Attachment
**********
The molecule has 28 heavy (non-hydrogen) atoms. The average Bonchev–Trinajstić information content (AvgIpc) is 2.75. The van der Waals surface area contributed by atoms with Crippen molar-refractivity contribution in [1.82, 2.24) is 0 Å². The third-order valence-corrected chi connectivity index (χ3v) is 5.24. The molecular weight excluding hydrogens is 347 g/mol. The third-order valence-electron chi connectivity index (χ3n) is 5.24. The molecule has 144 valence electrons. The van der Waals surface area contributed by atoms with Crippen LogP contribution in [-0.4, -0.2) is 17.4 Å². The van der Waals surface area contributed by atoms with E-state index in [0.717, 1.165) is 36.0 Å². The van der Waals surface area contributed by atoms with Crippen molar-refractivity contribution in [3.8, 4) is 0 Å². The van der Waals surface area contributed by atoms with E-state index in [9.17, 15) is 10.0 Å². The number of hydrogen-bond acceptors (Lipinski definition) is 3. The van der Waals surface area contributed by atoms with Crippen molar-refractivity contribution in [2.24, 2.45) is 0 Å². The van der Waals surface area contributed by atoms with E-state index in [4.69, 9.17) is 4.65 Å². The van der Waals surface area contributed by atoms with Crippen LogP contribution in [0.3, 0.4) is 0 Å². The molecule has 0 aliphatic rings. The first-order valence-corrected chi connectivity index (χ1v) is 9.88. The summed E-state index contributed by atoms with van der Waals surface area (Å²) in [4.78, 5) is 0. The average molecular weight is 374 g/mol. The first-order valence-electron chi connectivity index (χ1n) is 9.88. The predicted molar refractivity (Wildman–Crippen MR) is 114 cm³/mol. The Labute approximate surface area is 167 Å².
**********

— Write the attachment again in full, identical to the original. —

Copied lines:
The molecule has 28 heavy (non-hydrogen) atoms. The average Bonchev–Trinajstić information content (AvgIpc) is 2.75. The van der Waals surface area contributed by atoms with Crippen molar-refractivity contribution in [1.82, 2.24) is 0 Å². The third-order valence-corrected chi connectivity index (χ3v) is 5.24. The molecular weight excluding hydrogens is 347 g/mol. The third-order valence-electron chi connectivity index (χ3n) is 5.24. The molecule has 144 valence electrons. The van der Waals surface area contributed by atoms with Crippen LogP contribution in [-0.4, -0.2) is 17.4 Å². The van der Waals surface area contributed by atoms with E-state index in [0.717, 1.165) is 36.0 Å². The van der Waals surface area contributed by atoms with Crippen molar-refractivity contribution in [3.8, 4) is 0 Å². The van der Waals surface area contributed by atoms with E-state index in [9.17, 15) is 10.0 Å². The number of hydrogen-bond acceptors (Lipinski definition) is 3. The van der Waals surface area contributed by atoms with Crippen molar-refractivity contribution in [2.24, 2.45) is 0 Å². The van der Waals surface area contributed by atoms with E-state index in [4.69, 9.17) is 4.65 Å². The van der Waals surface area contributed by atoms with Crippen LogP contribution in [0.3, 0.4) is 0 Å². The molecule has 0 aliphatic rings. The first-order valence-corrected chi connectivity index (χ1v) is 9.88. The summed E-state index contributed by atoms with van der Waals surface area (Å²) in [4.78, 5) is 0. The average molecular weight is 374 g/mol. The first-order valence-electron chi connectivity index (χ1n) is 9.88. The predicted molar refractivity (Wildman–Crippen MR) is 114 cm³/mol. The Labute approximate surface area is 167 Å².